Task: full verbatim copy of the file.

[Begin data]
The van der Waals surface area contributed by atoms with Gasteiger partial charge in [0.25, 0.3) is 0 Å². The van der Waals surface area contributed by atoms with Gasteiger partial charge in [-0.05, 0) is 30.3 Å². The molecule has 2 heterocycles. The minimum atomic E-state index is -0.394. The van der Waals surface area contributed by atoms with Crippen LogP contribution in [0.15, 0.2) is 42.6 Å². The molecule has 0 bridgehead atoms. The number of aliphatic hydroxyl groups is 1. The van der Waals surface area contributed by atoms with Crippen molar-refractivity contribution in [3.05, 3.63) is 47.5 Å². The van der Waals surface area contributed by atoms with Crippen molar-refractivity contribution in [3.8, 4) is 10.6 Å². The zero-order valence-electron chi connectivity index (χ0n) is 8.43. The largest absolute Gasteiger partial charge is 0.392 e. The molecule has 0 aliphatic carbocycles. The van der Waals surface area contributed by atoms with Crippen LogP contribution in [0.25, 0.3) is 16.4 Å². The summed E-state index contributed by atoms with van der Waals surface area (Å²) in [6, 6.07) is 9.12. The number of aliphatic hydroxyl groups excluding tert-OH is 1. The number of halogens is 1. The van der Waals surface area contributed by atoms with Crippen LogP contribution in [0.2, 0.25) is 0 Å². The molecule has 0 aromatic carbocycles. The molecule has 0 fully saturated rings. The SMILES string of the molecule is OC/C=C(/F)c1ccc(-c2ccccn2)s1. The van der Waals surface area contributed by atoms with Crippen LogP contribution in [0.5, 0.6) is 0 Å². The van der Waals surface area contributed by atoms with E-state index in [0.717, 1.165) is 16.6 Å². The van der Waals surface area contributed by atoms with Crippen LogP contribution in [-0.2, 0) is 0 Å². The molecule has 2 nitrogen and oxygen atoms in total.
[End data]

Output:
The van der Waals surface area contributed by atoms with Gasteiger partial charge in [0.25, 0.3) is 0 Å². The van der Waals surface area contributed by atoms with Gasteiger partial charge in [-0.05, 0) is 30.3 Å². The molecule has 2 heterocycles. The minimum atomic E-state index is -0.394. The van der Waals surface area contributed by atoms with Crippen LogP contribution in [0.15, 0.2) is 42.6 Å². The molecule has 0 bridgehead atoms. The number of aliphatic hydroxyl groups is 1. The van der Waals surface area contributed by atoms with Crippen molar-refractivity contribution in [3.05, 3.63) is 47.5 Å². The van der Waals surface area contributed by atoms with Crippen molar-refractivity contribution in [3.8, 4) is 10.6 Å². The zero-order valence-electron chi connectivity index (χ0n) is 8.43. The largest absolute Gasteiger partial charge is 0.392 e. The molecule has 0 aliphatic carbocycles. The van der Waals surface area contributed by atoms with Crippen LogP contribution in [0.25, 0.3) is 16.4 Å². The summed E-state index contributed by atoms with van der Waals surface area (Å²) in [6, 6.07) is 9.12. The number of aliphatic hydroxyl groups excluding tert-OH is 1. The number of halogens is 1. The van der Waals surface area contributed by atoms with Crippen LogP contribution in [0.2, 0.25) is 0 Å². The molecule has 0 aromatic carbocycles. The molecule has 0 fully saturated rings. The SMILES string of the molecule is OC/C=C(/F)c1ccc(-c2ccccn2)s1. The van der Waals surface area contributed by atoms with Crippen LogP contribution in [0.5, 0.6) is 0 Å². The van der Waals surface area contributed by atoms with E-state index in [0.717, 1.165) is 16.6 Å². The van der Waals surface area contributed by atoms with Crippen LogP contribution in [-0.2, 0) is 0 Å². The molecule has 2 nitrogen and oxygen atoms in total.